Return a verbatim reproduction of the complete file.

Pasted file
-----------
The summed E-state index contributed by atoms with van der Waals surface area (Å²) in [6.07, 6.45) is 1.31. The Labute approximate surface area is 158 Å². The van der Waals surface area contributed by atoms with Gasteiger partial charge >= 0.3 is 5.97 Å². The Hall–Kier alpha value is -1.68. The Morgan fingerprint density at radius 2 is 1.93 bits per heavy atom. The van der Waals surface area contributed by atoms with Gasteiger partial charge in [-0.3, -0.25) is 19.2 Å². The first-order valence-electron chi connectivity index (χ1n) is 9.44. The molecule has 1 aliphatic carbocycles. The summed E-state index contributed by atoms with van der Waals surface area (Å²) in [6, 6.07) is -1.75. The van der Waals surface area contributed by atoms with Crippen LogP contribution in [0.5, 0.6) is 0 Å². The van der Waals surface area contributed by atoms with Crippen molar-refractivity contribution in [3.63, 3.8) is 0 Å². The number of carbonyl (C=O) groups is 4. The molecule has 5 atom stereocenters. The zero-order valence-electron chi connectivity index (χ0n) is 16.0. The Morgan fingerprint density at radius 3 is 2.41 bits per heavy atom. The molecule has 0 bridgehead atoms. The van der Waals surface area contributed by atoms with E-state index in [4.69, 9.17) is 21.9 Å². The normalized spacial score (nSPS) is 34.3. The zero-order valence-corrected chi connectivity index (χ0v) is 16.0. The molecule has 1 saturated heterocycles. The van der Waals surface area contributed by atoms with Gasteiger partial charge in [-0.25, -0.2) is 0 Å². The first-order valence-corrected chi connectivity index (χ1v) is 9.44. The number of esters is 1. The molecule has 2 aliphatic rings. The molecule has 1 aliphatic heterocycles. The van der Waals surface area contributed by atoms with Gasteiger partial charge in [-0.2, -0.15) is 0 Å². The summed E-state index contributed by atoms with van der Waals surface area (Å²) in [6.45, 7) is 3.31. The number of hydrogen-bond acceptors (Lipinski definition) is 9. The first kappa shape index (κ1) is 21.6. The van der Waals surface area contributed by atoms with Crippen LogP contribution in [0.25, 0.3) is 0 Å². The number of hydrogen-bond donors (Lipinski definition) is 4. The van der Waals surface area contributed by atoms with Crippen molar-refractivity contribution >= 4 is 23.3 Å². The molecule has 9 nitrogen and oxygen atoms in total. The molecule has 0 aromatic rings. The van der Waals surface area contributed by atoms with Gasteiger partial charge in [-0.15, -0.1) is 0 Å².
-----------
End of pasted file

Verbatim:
The summed E-state index contributed by atoms with van der Waals surface area (Å²) in [6.07, 6.45) is 1.31. The Labute approximate surface area is 158 Å². The van der Waals surface area contributed by atoms with Gasteiger partial charge >= 0.3 is 5.97 Å². The Hall–Kier alpha value is -1.68. The Morgan fingerprint density at radius 2 is 1.93 bits per heavy atom. The van der Waals surface area contributed by atoms with Gasteiger partial charge in [-0.3, -0.25) is 19.2 Å². The first-order valence-electron chi connectivity index (χ1n) is 9.44. The molecule has 1 aliphatic carbocycles. The summed E-state index contributed by atoms with van der Waals surface area (Å²) in [6, 6.07) is -1.75. The van der Waals surface area contributed by atoms with Crippen LogP contribution in [0.5, 0.6) is 0 Å². The van der Waals surface area contributed by atoms with Crippen molar-refractivity contribution in [3.63, 3.8) is 0 Å². The number of carbonyl (C=O) groups is 4. The molecule has 5 atom stereocenters. The zero-order valence-electron chi connectivity index (χ0n) is 16.0. The Morgan fingerprint density at radius 3 is 2.41 bits per heavy atom. The molecule has 0 bridgehead atoms. The van der Waals surface area contributed by atoms with E-state index in [4.69, 9.17) is 21.9 Å². The normalized spacial score (nSPS) is 34.3. The zero-order valence-corrected chi connectivity index (χ0v) is 16.0. The molecule has 1 saturated heterocycles. The van der Waals surface area contributed by atoms with Gasteiger partial charge in [-0.25, -0.2) is 0 Å². The first-order valence-corrected chi connectivity index (χ1v) is 9.44. The number of esters is 1. The molecule has 2 aliphatic rings. The molecule has 1 aliphatic heterocycles. The van der Waals surface area contributed by atoms with Gasteiger partial charge in [-0.2, -0.15) is 0 Å². The summed E-state index contributed by atoms with van der Waals surface area (Å²) in [6.45, 7) is 3.31. The number of hydrogen-bond acceptors (Lipinski definition) is 9. The first kappa shape index (κ1) is 21.6. The van der Waals surface area contributed by atoms with Crippen LogP contribution in [0.25, 0.3) is 0 Å². The number of hydrogen-bond donors (Lipinski definition) is 4. The van der Waals surface area contributed by atoms with Crippen molar-refractivity contribution >= 4 is 23.3 Å². The molecule has 9 nitrogen and oxygen atoms in total. The molecule has 0 aromatic rings. The van der Waals surface area contributed by atoms with Gasteiger partial charge in [-0.15, -0.1) is 0 Å².